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Scarves are often made by the poorest people in the world. Labour is often cheap and weaving can be done on simple devices. The raw materials needed to make a scarf are homegrown or purchased at the market.

This way, when not busy with agricultural tasks, the artisans (mainly women) can earn an extra income for their families. An additional advantage is that scarves can be made at home and therefore do not break the family ties.

Designing, weaving and dyeing scarves mostly require a lot of time, physical effort, experience and creativity.



Scarf from Peru
Highland Indian in Peru.

Most scarves and shawls made by the artisans are sold at local markets. Small-scale artisans hardly ever get to sell their scarves cross-border. Counting Flowers wants to change that.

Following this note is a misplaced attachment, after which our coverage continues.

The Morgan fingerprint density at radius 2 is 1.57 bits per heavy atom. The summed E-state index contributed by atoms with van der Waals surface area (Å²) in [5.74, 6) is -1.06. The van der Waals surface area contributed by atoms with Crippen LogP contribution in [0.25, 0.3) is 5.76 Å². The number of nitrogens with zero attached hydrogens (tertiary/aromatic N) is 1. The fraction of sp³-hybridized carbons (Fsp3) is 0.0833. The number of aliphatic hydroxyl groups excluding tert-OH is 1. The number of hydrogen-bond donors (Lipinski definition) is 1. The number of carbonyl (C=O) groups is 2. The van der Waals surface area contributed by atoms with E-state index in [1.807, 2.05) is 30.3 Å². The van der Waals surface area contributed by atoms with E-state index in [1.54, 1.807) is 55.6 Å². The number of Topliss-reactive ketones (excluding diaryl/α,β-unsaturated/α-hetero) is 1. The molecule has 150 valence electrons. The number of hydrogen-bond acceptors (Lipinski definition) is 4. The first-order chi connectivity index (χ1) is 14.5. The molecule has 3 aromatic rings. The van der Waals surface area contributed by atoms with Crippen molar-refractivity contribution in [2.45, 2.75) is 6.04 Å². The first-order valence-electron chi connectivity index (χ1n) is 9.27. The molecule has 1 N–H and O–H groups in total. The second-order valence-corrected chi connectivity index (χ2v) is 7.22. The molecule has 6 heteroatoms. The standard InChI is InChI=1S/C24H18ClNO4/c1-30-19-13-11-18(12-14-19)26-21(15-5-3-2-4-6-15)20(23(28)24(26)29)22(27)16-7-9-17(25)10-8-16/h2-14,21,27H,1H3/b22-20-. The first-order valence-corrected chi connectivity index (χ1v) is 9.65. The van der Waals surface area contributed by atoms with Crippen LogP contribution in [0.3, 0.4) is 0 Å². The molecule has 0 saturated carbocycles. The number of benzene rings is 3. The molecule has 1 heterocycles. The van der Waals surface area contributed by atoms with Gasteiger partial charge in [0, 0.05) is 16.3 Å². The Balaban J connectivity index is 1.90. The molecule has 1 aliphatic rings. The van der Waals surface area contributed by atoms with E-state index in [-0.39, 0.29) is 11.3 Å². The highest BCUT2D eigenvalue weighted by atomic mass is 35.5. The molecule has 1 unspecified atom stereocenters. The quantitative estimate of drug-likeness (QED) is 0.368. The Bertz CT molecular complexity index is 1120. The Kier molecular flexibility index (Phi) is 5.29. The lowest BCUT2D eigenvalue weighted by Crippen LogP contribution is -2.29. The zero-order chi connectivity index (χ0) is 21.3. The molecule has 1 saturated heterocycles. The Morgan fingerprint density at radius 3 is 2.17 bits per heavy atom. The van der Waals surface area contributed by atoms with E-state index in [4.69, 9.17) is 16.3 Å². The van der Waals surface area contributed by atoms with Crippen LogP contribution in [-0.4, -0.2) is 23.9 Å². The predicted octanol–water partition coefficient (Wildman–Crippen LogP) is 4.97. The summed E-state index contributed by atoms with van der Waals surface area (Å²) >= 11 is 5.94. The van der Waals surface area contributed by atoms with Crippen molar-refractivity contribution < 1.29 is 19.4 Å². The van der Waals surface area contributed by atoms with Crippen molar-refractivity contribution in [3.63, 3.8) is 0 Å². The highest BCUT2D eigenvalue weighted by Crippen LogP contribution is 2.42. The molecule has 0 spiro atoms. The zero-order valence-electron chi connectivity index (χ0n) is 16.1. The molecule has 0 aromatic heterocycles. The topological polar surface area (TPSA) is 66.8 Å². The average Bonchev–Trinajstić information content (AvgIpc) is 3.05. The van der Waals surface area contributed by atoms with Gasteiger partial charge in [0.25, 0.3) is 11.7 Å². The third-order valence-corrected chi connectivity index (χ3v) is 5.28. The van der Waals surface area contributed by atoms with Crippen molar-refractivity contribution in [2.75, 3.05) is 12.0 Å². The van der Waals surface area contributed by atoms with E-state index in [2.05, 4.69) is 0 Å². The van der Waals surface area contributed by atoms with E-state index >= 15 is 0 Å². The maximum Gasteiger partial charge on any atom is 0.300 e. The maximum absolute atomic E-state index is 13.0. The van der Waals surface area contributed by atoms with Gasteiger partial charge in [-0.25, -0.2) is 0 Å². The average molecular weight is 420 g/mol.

Counting Flowers offers entrepreneurs a sales channel to consumers in the West.

 At this moment we buy our scarves from 17 small scale, highly creative producers who live in marginalised regions in countries like Afghanistan, Ethiopia, Nepal and India.

At the same time, Counting Flowers offers consumers in the West a beautiful product with an attractive underlying philosophy. Handmade scarves are unique. Each scarf is a masterpiece in itself.



An increase in the demand for scarves from Counting Flowers leads to more work for the artisans, who are often organised in cooperatives (in most cases run by women).

More work means the artisans increase their income and improve their own life and that of their families. By buying a scarf from Counting Flowers, you directly help the artisans.

Artisan is spinning yarn
Artisan working with Pashm (India) is spinning dyed yarn.

We return all profits to emergent countries. Either through the investments we make to increase the trade or by financing education for children in those countries.

Friends of Counting Flowers as well as third parties all provide their services for minimum wages, or even for free. Thus increasing the profit.